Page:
Tuesday, May 27, 2008

Who's An Angel?

At church the other day a man came up to our choir area after Mass and said to me, “You sing like an angel.”

That reminded me of another man who called me his angel. I first met “Bob” when his wife was in the hospital, just diagnosed with cancer, and he was terrified. In her room, he kept a running patter of positive comments and encouraging words, but later he came down to the Pastoral Services office and shared his deepest fears. I was humbled that he trusted me enough to be that open.

Bob and “Sherrry” weren’t strong religious people – I seemed to attract a lot of those kinds in my work, which was interesting. But they were deeply spiritual and very open to prayer. They just didn’t always do that in a church.

Over a period of several months, Sherry was in and out of the hospital for treatments and setbacks, but then they finally got the word that she was in remission. I was delighted. As much as I enjoyed ministering to and with them, I always hated it when patients came back.

Then one day I got a call in the office from a room upstairs. It was Bob. He had heard me say the Morning Prayer – I worked in a Lutheran Hospital where prayer was an important part of the treatment program. Bob said, “I heard that prayer and recognized the voice of our angel.”

I asked if Sherry was back in, but he said no. This time he was the patient, but it was nothing serious.

Over the next year, they would come by the Pastoral Services office when they were in for routine checkups, and when I resigned to move back to Texas, they came to my going-away party. I still have the plaque they gave me that says, “You are an Angel.” It is hanging here on my office wall and reminds me daily of the blessing they were in my life.

I do believe in angels, but I’m not so sure who was the angel here.

Tuesday, May 13, 2008

Another Perspective on Grief

I received this e-mail from my cousin after she read some of my entries about grief. I liked what she had to say, so I thought it worth sharing:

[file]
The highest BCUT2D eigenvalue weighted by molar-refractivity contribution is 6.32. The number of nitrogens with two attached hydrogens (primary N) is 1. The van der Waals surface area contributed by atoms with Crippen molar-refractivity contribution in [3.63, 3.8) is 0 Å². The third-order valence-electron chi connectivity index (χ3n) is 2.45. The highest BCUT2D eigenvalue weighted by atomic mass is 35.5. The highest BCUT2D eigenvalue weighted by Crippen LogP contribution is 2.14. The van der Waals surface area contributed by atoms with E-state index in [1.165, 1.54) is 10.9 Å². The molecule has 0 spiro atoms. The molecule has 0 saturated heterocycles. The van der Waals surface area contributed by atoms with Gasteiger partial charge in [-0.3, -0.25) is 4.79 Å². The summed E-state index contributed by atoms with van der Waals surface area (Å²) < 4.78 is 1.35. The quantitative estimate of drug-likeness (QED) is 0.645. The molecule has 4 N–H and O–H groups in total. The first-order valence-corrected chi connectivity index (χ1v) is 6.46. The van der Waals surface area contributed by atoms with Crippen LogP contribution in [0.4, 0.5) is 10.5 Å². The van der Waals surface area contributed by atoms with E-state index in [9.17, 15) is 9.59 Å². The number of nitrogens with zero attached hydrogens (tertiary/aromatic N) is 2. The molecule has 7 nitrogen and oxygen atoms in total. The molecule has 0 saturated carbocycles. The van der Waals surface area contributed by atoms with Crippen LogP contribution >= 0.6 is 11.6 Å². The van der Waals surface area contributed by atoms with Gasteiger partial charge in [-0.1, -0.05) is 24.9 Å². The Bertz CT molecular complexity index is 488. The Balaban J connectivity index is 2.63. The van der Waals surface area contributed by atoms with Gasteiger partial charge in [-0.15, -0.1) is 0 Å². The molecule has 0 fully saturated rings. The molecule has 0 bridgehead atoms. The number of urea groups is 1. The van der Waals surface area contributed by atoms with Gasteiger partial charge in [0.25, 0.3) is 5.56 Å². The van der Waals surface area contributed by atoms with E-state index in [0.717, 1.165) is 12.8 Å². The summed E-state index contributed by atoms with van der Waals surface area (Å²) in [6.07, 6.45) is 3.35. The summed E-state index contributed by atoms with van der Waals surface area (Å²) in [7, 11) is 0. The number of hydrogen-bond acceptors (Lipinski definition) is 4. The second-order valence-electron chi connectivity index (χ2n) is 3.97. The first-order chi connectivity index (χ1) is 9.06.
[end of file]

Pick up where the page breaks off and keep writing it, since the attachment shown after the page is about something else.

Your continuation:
I know I have never seen the spirit lift from a body, as you described in your blog, but I am certain it happens, and that there are those who are aware of it. Dying is a road we all must travel, and like you, I feel certain that most of us are apprehensive, to say the very least. I guess my father always tried to put things into perspective for me, as he would often say, "There are worse things than death."

I remember questioning that type of philosophy....what could possibly be worse than dying, of not existing anymore? When he explained his thinking, he told me that death is a release that we need when we are too sick to ever get well again. That relief and release will be welcomed at that point. I will never forget that conversation he and I had, even though it took me a few years, to see exactly what he meant.

Then there was the quote from THANATOPSIS, A VIEW OF DEATH, by William Cullen Bryan that we had to memorize in high school that tells us, "So live, that when thy summons comes to join that innumerable caravan which moves to that mysterious realm, where each shall take his chamber in the silent halls of death, thou go not like a quarry slave at night, scourged to his dungeon, but sustained and soothed by an unfaltering trust, approach thy grave like one who wraps the draperies of his couch about him and lies down to pleasant dreams."

One of my friends from high school is facing "sudden death" from a heart problem that has taken away her ability to oxygenate her body. She is on oxygen 24/7 now after fighting it for several years. She is an RN, and a good one, so she knows too well what is happening. Because I think the world of this woman, who is a beautiful person inside and out, I wanted to do something to offer her some support, so one day I printed a copy of THANATOPSIS from my computer and mailed it to her. I also told her about some good books that covered death and near-death experiences of some ordinary people. She appreciated my trying to alleviate some of
her anxieties.

Donna Woodburn